I’ve Started to Make Heaven My Home

Revelation 7:9-17

Jeremy Richards

Audio recording: https://podcasts.apple.com/us/podcast/05-12-19-ive-started-to-make-heaven-my-home-jeremy-richards/id1479727299?i=1000453223507

In his book, The Spirituals and the Blues, the theologian James Cone explores the meaning of heaven in black slave spirituals. He begins one chapter with these questions:

How was it possible for black slaves to take seriously their pain and suffering in an unfriendly world and still believe that God was liberating them from earthly bondage? How could they really believe that God was just when they knew only injustice, oppression, and death? What exactly was revealed in their encounter with God that made them know that their humanity was protected from the insanity of white masters and governmental officials? The answer to these questions lies in the concept of heaven, which is the dominant idea in black religious experience as expressed in the black spirituals.[1]

The Art of Apocalypse

Revelation 4-5 (esp. 5:11-14)

Jeremy Richards        

I’m no art connoisseur, but I like art. When Brie and I visit other cities, we often like to go to the art museums, even though we’ve never been to the Portland Art Museum, if you can believe that. But in New York we went to the Met and MOMA. In Italy we went to the Borghese Gallery. And then, every church in Italy was basically an art museum as well. While I’m not so into gold and gaudy decorations, I think it would be great if churches started looking like art museums again (maybe we could start with our church?). Our faith is too cerebral these days. In Amsterdam we went to the Rijksmuseum and the Stedelijk Museum. We’re total novices when it comes to art appreciation, and we have no real experience or talent when it comes to the visual arts, but every time Brie and I visit an art museum, we end up wishing we went more.

Revelation: A Line in the Sand

Revelation 1:4-8

Jeremy Richards        

Audio recording: https://podcasts.apple.com/us/podcast/04-28-19-revelation-a-line-in-the-sand-jeremy-richards/id1479727299?i=1000453170333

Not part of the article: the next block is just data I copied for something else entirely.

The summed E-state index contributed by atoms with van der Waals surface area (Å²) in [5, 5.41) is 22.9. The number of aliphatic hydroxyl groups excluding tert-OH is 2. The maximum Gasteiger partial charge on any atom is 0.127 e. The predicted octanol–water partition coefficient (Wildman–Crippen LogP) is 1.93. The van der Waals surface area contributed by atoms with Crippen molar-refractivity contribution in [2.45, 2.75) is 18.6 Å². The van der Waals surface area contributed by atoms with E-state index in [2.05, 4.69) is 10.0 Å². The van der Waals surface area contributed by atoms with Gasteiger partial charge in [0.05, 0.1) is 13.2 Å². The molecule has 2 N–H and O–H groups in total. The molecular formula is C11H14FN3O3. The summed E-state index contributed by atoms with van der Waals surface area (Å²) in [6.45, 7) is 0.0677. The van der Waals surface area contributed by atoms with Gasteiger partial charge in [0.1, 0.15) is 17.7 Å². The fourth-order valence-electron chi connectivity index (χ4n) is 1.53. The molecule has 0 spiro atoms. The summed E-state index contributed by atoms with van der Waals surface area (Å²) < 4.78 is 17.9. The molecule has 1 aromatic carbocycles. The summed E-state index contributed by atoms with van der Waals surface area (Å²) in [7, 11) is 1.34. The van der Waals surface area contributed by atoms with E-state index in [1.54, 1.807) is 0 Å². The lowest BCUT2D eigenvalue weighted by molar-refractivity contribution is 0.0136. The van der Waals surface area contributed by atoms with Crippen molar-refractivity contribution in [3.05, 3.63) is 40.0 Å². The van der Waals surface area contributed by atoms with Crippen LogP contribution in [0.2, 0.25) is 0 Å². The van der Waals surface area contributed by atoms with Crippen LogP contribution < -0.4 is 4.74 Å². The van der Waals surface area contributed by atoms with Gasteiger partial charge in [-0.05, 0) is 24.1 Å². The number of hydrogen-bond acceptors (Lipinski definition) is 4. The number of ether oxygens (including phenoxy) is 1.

After our daughter Esther’s birth at Legacy Emmanuel, Brie and Esther were wheeled to a beautiful room in Randall Children’s hospital. The two hospitals are connected, so we never went outside. When we got to our room high up in the hospital, we had a beautiful view looking out over green treetops against a blue sky. It was like we were in another world. We had nurses caring for us, Brie had food delivered, and, of course, we had this new human, this new child. Our entire family had changed. Our whole world had changed. No longer were we two, we were three.

Filled Up, Poured Out

Psalm 126 | John 12:1-8

Jeremy Richards

Audio recording: https://podcasts.apple.com/us/podcast/04-07-19-filled-up-poured-out-jeremy-richards/id1479727299?i=1000449402368

As many of you know, Brie and I were both English majors which means, among other things, that we love stories. We love to read them in books, to watch them in plays and movies, and even, occasionally, to write them ourselves.

Presence and Dependence

Genesis 15:1-12, 17-18 | Psalm 27

Jeremy Richards

 There’s a theme running through our two readings today, and running through most of Scripture that stands out to me. And it stands out to me because it’s so present in our readings, and so present in the whole of Scripture, and yet so often absent in my own life. And that theme is a real belief that God is present and active in our lives, and more than that, that we can depend on God. In the story from Genesis, Abram is completely dependent upon God to fulfill God’s promise and give him an heir, and God shows up and has a conversation with Abram about it. Psalm 27 is 14 verses of trust in God, who the psalmist is sure will never forsake him.